2 Corinthians 5:17 – Jesus is the Hope for Change

Somewhere along the line, we have individualized the gospel. We said it was just about “you and Jesus.” We forgot that the gospel doesn’t just change eternal destinies; it changes everything. The gospel transforms societies, renews families, and heals relationships. That’s why Jesus called it “the gospel of the kingdom” (Luke 16:16). The gospel is all about the rule and reign of Jesus. And where Jesus is rightly honored as Lord, there is more than just personal salvation; there is redemptive action! The gospel is holistic. For me to say that I care about my disciple’s soul without caring about his relationship with his family would be the pinnacle of hypocrisy. The answer isn’t, “Get saved and then we’ll deal with your family relationships.” The answer is, “God wants to heal the wounds in your family. He is a redemptive God.”

Now ask yourself: How often do you connect your disciples’ life struggles to the gospel? If they are a Christian, we’d probably say: “Read this book on how to honor your father and mother,” or, “Do this Bible study on forgiveness,” or, “Just keep walking with Jesus and things will work out.” But gospel-centered discipleship asks these questions: How does the gospel need to be expressed in this situation? Or: What heart sin is at the root of the problem? Or: What gospel truth is not being believed or lived out?

This is what distinguishes biblical Christianity from pop psychology. Any pagan psychologist can say, “Control your anger; forgive each other; treat others with respect.” But what is it that gives the power to love or to forgive or to respect others? It’s the gospel!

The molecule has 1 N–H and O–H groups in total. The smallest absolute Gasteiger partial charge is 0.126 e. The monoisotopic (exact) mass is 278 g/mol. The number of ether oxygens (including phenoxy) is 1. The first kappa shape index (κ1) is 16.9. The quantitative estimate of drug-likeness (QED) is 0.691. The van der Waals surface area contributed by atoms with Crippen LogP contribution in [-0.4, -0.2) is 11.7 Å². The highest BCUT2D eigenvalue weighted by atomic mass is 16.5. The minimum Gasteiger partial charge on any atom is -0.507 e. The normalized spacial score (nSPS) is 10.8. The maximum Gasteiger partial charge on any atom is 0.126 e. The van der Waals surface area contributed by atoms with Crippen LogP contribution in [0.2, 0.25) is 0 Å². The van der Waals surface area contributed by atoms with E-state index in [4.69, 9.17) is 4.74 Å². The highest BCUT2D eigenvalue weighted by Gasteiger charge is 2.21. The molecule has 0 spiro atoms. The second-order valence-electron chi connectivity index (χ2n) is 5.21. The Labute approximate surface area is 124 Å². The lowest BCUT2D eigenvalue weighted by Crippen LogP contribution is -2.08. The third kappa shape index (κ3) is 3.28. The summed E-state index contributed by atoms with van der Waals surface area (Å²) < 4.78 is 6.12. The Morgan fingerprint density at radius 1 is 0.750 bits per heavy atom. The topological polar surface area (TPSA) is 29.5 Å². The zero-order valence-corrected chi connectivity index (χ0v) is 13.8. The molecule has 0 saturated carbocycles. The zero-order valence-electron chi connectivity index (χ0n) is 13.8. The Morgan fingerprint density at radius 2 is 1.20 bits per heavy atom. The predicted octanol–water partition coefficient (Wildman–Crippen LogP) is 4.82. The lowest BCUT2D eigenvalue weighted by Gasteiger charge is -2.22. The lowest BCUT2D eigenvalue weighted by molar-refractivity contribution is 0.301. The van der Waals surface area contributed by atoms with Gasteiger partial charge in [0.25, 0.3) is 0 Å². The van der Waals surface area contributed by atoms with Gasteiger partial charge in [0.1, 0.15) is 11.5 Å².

What is it that keeps us from this sort of gospel-centered redemptive action? It’s a lack of belief in the gospel. When we really believe that God is for us, we don’t fear rejection by friends, family, and peers. We’re no longer living for their approval; we already have God’s approval. It’s what Paul was talking about when he said, “If God is for us, who can be against us?” (Rom. 8:31) The gospel is what enables us to love dangerously, the way Jesus did. And dangerous love is what spurs effective evangelism, social justice, community, mission, and reconciliation.

Bob Thune

Read 2 Corinthians 5:17 and Colossians 2:6-7 and notice where our hope for change comes from. As we walk through the next four weeks of this series, where is an area of your life where you need change? Is there perhaps even an area where you have struggled for a long time and perhaps don’t even believe there is hope for change?

In Christ Alone by Stuart Townend

Posted on: February 13, 2020 - 10:00PM

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